While D2H Advanced Technologies Ltd., Buckingham, U.K., has expertise in sophisticated vehicle design from Formula One to NASCAR Cup Series cars, the company’s latest project drove it in a different direction. The advanced engineering firm designed a composite chassis for low-cost, zero-emission utility vehicles. Commonly called “tuk-tuks,” the auto rickshaws are geared toward customers in Southeast Asia, South America and Africa.

D2H obtained a grant from Innovate UK’s 15th Integrated Delivery Programme (IDP 15) funding competition, which was established to accelerate the transition to zero-emission vehicles. “The vast majority of electric vehicle development takes place at the high end with North American or European markets in mind,” says Matthew Hicks, engineering director, D2H Advanced Technologies. “Yet there is a volume market in places such as Southeast Asia for inexpensive motorized delivery and utility vehicles that is not getting a high degree of focus.”

The engineers at D2H had an idea for a utility vehicle that would operate in high temperatures, meet zero-emission goals and enable low-cost, local manufacturing processes that are simple to use and are environmentally responsible. “The profit margins are smaller for a tuk-tuk. At the same time, we can have a much more significant impact on pollution in areas such New Delhi, India, with a low-emissions vehicle,” says Hicks.

In 2019, the team partnered with Coventive Composites and Warwick Manufacturing Group (WMG), an academic department of the University of Warwick that brings together academia and the private sector to further innovation.

The tuk-tuk chassis utilizes jute and polypropylene composite material supplied by Coventive for the panels. The company has developed a process and product that commingles thermoplastics and natural fibers as an alternative to glass-based long-fiber thermoplastic (LFT) composites. The foray into jute fiber is a new direction for the company. According to Chris Hare, technology manager at Coventive, long-fiber reinforcement provides better load distribution than, for example, short fiber, glass-filled nylon. A proprietary variation of pultrusion produces the pelletized material.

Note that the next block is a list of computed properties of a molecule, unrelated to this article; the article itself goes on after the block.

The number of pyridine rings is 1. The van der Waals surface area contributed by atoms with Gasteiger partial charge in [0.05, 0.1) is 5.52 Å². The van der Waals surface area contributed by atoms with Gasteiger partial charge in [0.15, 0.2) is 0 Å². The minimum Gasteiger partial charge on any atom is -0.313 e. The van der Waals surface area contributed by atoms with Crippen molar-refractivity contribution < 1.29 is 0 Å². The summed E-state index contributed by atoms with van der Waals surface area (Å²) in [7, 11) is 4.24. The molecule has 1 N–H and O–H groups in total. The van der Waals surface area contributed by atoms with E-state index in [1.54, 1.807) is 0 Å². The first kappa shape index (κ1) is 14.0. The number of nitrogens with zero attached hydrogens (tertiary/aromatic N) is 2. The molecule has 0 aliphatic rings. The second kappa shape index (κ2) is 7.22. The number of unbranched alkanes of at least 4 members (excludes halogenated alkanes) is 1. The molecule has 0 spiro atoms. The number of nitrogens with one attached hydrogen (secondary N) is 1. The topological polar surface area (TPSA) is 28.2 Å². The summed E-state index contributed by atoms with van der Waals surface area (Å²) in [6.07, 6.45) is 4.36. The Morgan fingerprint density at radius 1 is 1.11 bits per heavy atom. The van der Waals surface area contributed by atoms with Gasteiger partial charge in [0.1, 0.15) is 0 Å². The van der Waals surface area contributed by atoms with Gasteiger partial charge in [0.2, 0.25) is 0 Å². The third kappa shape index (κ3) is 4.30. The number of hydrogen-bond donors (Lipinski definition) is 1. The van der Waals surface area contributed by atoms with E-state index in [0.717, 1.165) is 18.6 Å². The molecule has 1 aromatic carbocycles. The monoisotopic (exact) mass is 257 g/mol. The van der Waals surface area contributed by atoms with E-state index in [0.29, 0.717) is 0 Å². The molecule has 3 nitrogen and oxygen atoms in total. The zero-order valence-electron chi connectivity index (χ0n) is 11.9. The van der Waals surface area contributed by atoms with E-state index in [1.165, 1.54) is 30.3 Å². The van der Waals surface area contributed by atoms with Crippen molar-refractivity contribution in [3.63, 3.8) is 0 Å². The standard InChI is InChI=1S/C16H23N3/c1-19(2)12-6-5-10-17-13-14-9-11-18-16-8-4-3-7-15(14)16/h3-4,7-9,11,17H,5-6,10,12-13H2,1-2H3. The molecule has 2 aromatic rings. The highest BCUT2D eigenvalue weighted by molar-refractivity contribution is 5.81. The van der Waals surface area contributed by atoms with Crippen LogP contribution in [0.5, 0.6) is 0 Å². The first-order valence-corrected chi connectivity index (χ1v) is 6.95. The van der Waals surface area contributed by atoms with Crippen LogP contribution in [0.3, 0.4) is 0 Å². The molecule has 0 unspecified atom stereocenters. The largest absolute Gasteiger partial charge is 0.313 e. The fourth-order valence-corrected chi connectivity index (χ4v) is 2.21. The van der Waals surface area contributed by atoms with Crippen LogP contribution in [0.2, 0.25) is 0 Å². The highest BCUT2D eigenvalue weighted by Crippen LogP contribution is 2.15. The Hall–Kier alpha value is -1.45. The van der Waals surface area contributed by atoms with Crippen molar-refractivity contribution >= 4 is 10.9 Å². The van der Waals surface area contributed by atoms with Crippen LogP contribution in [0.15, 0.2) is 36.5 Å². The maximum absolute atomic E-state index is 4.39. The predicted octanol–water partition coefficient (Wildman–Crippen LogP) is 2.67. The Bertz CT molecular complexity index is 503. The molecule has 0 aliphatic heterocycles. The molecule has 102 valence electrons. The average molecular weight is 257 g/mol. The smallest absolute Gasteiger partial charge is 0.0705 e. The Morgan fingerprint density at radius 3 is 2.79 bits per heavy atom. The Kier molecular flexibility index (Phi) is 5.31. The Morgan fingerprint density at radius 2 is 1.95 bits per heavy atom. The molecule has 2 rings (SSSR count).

“We worked hard to achieve equivalent pricing to a glass-based long-fiber composite. The jute-based composite reaches about 80 to 90 percent of the specific stiffness properties of a glass-based LFT composite, with the jute offering a very cost-effective option over flax,” says Hare. “There is no point in making a sustainable but very expensive material for this application.”

When compared to metal alternatives, the jute-reinforced thermoplastic has reduced manufacturing cycle times and energy requirements and allows detailed molding so the parts typically require less post-processing. The jute fibers are lighter weight than glass and more sustainable, as they can be recycled. “We saw an interesting synergy for using a jute-based composite where jute is readily available, such as Southeast Asia and other parts of the world that this vehicle is targeting,” says Hare. “Jute sits in the sweet spot of affordability, availability and performance.”

Polypropylene thermoplastic material was selected for several reasons. “We needed a polymer that matched the temperature limits of natural fiber so that the fibers do not degrade during processing. Polypropylene has a low-melt profile in the 375 F region. It is also affordable and available in the target markets,” Hare notes.